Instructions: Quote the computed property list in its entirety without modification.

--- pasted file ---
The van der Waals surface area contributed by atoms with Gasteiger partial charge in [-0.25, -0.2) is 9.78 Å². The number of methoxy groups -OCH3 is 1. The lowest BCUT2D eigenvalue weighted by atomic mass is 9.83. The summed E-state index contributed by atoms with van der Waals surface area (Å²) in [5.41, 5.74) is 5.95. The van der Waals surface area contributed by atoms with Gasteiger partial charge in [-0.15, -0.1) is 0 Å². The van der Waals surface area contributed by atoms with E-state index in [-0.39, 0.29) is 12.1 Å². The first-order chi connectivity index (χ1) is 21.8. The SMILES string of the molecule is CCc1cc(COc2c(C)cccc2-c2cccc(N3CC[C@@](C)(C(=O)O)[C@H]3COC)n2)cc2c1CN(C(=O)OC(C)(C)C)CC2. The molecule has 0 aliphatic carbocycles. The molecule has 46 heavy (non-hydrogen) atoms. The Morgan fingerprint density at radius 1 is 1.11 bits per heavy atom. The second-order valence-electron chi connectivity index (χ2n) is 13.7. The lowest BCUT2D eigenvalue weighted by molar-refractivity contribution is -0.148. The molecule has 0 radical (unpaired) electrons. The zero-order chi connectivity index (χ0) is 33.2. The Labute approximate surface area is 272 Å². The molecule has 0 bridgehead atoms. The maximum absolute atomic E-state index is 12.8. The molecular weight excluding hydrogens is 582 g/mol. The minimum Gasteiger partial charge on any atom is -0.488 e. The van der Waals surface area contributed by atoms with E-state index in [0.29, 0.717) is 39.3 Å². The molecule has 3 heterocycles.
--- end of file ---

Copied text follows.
The van der Waals surface area contributed by atoms with Gasteiger partial charge in [-0.25, -0.2) is 9.78 Å². The number of methoxy groups -OCH3 is 1. The lowest BCUT2D eigenvalue weighted by atomic mass is 9.83. The summed E-state index contributed by atoms with van der Waals surface area (Å²) in [5.41, 5.74) is 5.95. The van der Waals surface area contributed by atoms with Gasteiger partial charge in [-0.15, -0.1) is 0 Å². The van der Waals surface area contributed by atoms with E-state index in [-0.39, 0.29) is 12.1 Å². The first-order chi connectivity index (χ1) is 21.8. The SMILES string of the molecule is CCc1cc(COc2c(C)cccc2-c2cccc(N3CC[C@@](C)(C(=O)O)[C@H]3COC)n2)cc2c1CN(C(=O)OC(C)(C)C)CC2. The molecule has 0 aliphatic carbocycles. The molecule has 46 heavy (non-hydrogen) atoms. The Morgan fingerprint density at radius 1 is 1.11 bits per heavy atom. The second-order valence-electron chi connectivity index (χ2n) is 13.7. The lowest BCUT2D eigenvalue weighted by molar-refractivity contribution is -0.148. The molecule has 0 radical (unpaired) electrons. The zero-order chi connectivity index (χ0) is 33.2. The Labute approximate surface area is 272 Å². The molecule has 0 bridgehead atoms. The maximum absolute atomic E-state index is 12.8. The molecular weight excluding hydrogens is 582 g/mol. The minimum Gasteiger partial charge on any atom is -0.488 e. The van der Waals surface area contributed by atoms with E-state index in [0.29, 0.717) is 39.3 Å². The molecule has 3 heterocycles.